You’ve had quite the busy couple of weeks making the rounds through the media, presumably in response the anger from the fanbase that really bubbled over in wake of the moves at the trade deadline (it’s pretty damning when you’re taking heavy incoming fire on the airwaves of your corporate cousins).
I sympathize that you’re in a bit of a tough spot, at the nadir (hopefully anyway) of a teardown and rebuild with little recourse but to ask for patience until there are hard results that will speak for themselves one way or the other. That being the case, and given tenuous credibility the front office you lead currently has, it is imperative to “control the controllables” to take advantage of opportunities and avoid own-goals.
That is, things like sitting Vladimir Guerrero Jr. on Victoria Day, with one your bigger crowds of the year and likely TV audiences as well. But you’ve already been deservedly raked over the coals for that, and this isn’t about piling on. Instead, my grievance in this department is something a little more obscure, but similarly a botched opportunity to promote the future of the Blue Jays.
Last October it was announced that six Vancouver Canadians games were going to be broadcast on Sportsnet Pacific, which despite the name is distributed nationally. The dates were officially released in early May, though were tentatively established even earlier having made it into the public domain beforehand. In any event, with the short season only starting in mid-June, plenty of time to take them into consideration.
By this I mean, to take advantage of these broadcasts to showcase the future that the front office is touting and hyping and asking the fanbase to believe in and patiently wait for. In particular, one Adam Kloffenstein to whom you gave a $2.45-million signing bonus last June as a cornerstone of the 2018 draft class.
The first televised broadcast was the second game of the season on June 15th, so it was a little disappointing as a non-Vancouverite when Kloffenstein was given the opening day assignment rather than being showcased a day later. But opening day is a pretty big deal, and it allowed him a second start on the last game of that homestand in front of home fans at Nat Bailey, so that’s defensible. Not optimal for me, but understandable.
Especially since with Kloffenstein pitching every sixth day/game, that meant after pitching June 14th, he pitched June 20th and 26th, then July 2nd and 8th, lining him up to pitch July 14th and then 20th...the third televised game! With a six-man rotation/six-day cycle and 35 days in between those two broadcasts, logically they’re mutually exclusive and it’s one or the other anyway. And as long as you get him for one of them, all is well.
Except the first off-day of the season came on July 10th, and everyone was just bumped everyone back a day so Kloffenstein instead pitched the 15th and 21st, missing the televised broadcast. And this is where I lay fault. Certainly, development is paramount and to be prioritized over marketing. But it would have been pretty simple to keep him on the six-day schedule with minor shuffling, and then showcase him to a national audience. It really should have been a no-brainer.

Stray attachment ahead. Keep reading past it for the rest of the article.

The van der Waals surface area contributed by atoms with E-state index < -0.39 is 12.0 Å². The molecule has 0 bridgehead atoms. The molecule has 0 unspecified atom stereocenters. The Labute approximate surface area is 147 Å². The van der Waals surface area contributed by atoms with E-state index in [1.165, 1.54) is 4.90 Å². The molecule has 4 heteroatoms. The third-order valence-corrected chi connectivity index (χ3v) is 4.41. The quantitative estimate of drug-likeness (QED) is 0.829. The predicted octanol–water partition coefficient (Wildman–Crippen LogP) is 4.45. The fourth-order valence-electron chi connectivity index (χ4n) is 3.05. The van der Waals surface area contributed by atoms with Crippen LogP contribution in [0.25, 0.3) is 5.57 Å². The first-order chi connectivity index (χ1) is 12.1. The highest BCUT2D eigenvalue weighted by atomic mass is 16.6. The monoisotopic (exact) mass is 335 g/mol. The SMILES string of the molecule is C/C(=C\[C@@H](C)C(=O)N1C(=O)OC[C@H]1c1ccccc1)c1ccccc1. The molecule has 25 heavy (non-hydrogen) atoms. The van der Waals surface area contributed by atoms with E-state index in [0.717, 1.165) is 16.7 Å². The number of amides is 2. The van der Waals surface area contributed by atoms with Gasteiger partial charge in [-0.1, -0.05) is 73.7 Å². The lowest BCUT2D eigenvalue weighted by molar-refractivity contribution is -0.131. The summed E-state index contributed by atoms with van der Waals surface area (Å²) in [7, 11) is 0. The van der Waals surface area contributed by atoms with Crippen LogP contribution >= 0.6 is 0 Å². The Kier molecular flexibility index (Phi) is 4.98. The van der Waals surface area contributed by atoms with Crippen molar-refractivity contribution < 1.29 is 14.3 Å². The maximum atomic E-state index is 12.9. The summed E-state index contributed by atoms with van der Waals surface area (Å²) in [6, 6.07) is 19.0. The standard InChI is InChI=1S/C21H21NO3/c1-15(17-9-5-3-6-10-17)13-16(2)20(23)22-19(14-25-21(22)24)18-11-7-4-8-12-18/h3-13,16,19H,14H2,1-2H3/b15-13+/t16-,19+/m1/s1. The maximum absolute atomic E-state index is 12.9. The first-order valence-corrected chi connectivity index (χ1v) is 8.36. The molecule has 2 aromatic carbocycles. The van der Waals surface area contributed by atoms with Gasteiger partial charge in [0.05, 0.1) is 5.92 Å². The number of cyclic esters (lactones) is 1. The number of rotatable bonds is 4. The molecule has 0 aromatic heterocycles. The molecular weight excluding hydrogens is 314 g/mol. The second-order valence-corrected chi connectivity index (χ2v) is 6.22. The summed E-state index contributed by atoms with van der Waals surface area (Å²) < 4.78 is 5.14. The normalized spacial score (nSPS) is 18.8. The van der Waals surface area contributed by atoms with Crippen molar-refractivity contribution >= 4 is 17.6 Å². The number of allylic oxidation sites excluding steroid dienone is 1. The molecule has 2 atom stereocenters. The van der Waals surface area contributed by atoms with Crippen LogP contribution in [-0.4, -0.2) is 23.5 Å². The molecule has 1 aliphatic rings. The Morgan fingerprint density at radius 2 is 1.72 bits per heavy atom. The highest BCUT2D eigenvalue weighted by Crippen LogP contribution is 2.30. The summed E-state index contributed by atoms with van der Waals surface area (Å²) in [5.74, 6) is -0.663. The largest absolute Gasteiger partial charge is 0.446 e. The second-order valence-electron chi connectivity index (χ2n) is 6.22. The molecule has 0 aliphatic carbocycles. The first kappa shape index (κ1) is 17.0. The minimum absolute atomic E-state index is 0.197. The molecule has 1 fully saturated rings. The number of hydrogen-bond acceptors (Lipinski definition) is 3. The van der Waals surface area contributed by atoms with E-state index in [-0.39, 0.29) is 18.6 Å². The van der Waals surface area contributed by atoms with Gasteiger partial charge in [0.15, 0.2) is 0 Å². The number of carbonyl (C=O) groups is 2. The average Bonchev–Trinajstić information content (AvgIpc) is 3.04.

But that’s not even the worst of it. 2019 first rounder Alek Manoah — your $4.5 million investment — was assigned to Vancouver in late July, giving them two premium pitching prospects. The fourth televised game was this past Saturday, the last game of a three-game homestand coming out of the three-day All-Star break. Surely they could ensure one of them was pitching that game?
Nope. Manoah pitched August 8th, keeping his every sixth day schedule. Kloffenstein pitched the next day on the 9th, staying every 6th day through these off-days—despite throwing an inning in the All-Star game in between. He couldn’t have been bumped back a day instead? He’s twice gone on a seventh day, clearly it’s not that big a problem?
So to summarize — four national broadcasts, and with due respect to those who did pitch, they’ve showcased a 2018 34th rounder (twice), a non-drafted free agent (twice including a long relief outing) and a 2019 28th rounder (with another five innings in one of them coming from a soft-tossing effective org guy). When at least two of those could easily have been some of the most promising arms in the organization.
The next televised game is this coming Saturday, and neither will pitch in that one having gone yesterday and today respectively, though it appears Kloffenstein lines up for the final one on August 28th at least. Had they really bent over to line thing up. With a couple of extra days of rest coming out of the break, it would have theoretically been possible to have Manoah on the 10th and Kloffenstein on the 17th (and then Manoah could line up for the 28th too). That’s perhaps a bridge too far, maybe that would have too disruptive to routines.
Thus far, Manoah and Kloffenstein have started 14 of Vancouver’s 58 games, almost 25%. Eugene and Hillsboro teams have MiLB.tv broadcasts at home, including those seven games that’s 11 games that one could watch. They’ve started none of them. It’s almost enough to make wonder if the the Jays are trying to hide their top arms.
At the end of the day, this is all (very) small potatoes in the grand scheme of things. It’s not going to affect whether the Blue Jays return to contention soon or more broadly whether the front office is plotting a strong course. But conversely, these little opportunities should be the slam dunk conversions. And dammit, if you can’t get the small things right, why should we trust you to get the big things right?